An interesting feature about the Government quarters was most of them had at least one Jackfruit, Papaya, SAJANA (Drumstick) or a BARAKOLI (small sweet & sour berries) tree or some combinations of those. The trunks of most of which were surrounded by mounds of termite molehills which occasionally become free quarters for snakes. While playing in the yards my friends who like me lived in Government quart, we were soundly advised to stay away from those, lest get bitten by poisonous snakes. In fact, in 1979, a friend who used to play cricket with me died of Cobra bite.
The city, now with a million-plus peep has come a long way. A la cricket has taken the limelight away from other sports, no other plants survive close to a Banyan tree, Bhubaneswar had slowly pushed other cities of Odisha into oblivion. So much so that, many I know from Sambalpur, Berhampur or Balasore for whom leaving their native towns was once unthinkable, now have sold off their huge ancestral probably to buy a nondescript flat on the outskirts of the city.
When I heard this slang “GHAAIN GHAAIN BULE BINCHANA NALA”, I was too young to comprehend the meaning of it. Literally, it meant “the handheld fan rotates superfast”. It probably meant nothing, but I do remember some Bell-bottomed boys from another era, with cascading hair covering their earlobes and long sideburns used these lines to tease Salwar and Saree clad girls would shy away (Jeans though fashionable was yet unacceptable).
The early 1980s saw the arrival of a couple of new slangs DEKH TAKU (look at him/her, it’s mostly directed for her) and KOUTHI THOIBI (where shall I keep). That period saw the rise of KHATTI (Nonsense gossips) culture in the city, where boys would cluster around culverts (cemented structures on the crossroads of drains, originally meant for drainage of stormwater, later clogged and ending up being youth activity centers). Whistling and passing innuendos at girls passing by was a common phenomenon.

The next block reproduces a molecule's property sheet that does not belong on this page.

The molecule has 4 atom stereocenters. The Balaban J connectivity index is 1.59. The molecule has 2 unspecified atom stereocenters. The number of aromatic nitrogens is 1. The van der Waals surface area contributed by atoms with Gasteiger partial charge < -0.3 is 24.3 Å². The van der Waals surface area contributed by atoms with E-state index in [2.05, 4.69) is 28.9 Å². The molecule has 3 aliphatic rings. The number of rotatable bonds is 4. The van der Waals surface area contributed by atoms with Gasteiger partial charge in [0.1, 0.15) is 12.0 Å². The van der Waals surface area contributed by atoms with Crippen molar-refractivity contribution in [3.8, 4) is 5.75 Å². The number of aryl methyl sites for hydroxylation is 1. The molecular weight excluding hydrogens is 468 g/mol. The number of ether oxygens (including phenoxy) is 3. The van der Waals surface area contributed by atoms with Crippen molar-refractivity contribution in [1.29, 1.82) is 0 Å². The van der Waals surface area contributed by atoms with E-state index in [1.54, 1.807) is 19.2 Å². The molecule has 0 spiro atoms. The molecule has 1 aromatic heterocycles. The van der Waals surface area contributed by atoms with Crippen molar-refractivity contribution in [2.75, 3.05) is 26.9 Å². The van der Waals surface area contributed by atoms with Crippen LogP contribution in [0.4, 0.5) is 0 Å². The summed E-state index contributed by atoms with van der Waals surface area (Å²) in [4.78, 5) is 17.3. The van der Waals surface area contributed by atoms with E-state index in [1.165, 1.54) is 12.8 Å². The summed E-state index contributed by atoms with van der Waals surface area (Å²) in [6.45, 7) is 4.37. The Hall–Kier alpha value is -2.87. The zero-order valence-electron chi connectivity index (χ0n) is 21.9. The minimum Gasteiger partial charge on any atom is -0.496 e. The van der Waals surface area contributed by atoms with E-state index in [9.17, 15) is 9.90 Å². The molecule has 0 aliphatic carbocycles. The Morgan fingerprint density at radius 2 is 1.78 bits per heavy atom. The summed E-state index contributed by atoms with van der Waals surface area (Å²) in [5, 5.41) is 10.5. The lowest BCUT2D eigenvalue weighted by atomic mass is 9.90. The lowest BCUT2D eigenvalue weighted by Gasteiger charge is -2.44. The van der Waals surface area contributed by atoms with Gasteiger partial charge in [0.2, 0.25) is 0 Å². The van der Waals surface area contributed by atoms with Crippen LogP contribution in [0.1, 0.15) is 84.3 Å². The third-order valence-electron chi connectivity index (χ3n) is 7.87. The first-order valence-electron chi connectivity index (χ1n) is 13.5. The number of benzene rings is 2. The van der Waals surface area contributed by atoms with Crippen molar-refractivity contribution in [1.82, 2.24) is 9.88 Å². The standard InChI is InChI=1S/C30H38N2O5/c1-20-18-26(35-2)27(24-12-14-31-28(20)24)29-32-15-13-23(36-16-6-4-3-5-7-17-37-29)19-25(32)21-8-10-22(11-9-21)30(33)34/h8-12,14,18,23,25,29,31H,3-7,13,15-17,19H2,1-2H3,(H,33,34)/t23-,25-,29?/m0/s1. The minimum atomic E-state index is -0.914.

eve teasing
The latest slang someone proclaimed was “KANA KALA SE”. Transliterated it means “What he/she has done !” The reason I have put an exclamation mark is to indicate the way it is delivered with emphatic stress at the end. It could have several connotations but apparently used mostly to tease girls.
Three or more guys on pillions, often referred to as LUNGUDA (habitual girl chasers) would follow nubile girls. No sooner they sight a girl than the driver would turn his head 45 degrees (anything beyond that can risk an accident), those behind him turn 90. It was not unusual for a driver to get carried away, turning his head 90 degrees, crash landing with bruises. Their bike or scooter would end up screeching and skidding, making them bite the dust on the dusty roads of Bhubaneswar, filled with protruding pebbles.
Triple Riding
These slangs rarely lasted long and more slangs will come up in the future. Time has changed, human nature hasn’t. From “GHAAIN GHAAIN RE” to “KANA KALA SE” Bhubaneswar has come a long way. BAH BAH RE CAPITOL (Hail the capital), BAH BAH RE Akshaya Mohanty for being ages ahead in correctly capturing the ethos and pathos of the city.
Sambeet Dash is an Odia technocrat living in Georgia US.


  1. An interesting read and a nostalgic one for those who know and have lived in Bhubaneswar.

    I think the line “ghain ghain bule binchana nala” refers to electric (ceiling) fans than hand fans as the line “jaluchhi aji dau dau” is contrasted against “dibiri bati tangara dhipa khala”.

    Along with this song, the one “Raja jhia sange, karithili bhaba hai…” together are the finest, crude yet sophisticated snubbing of the new city and it’s ways (which were very different from other old cities) by a jealous lover of Cuttack, the city in danger of losing its relevance.

    The rivalry continues.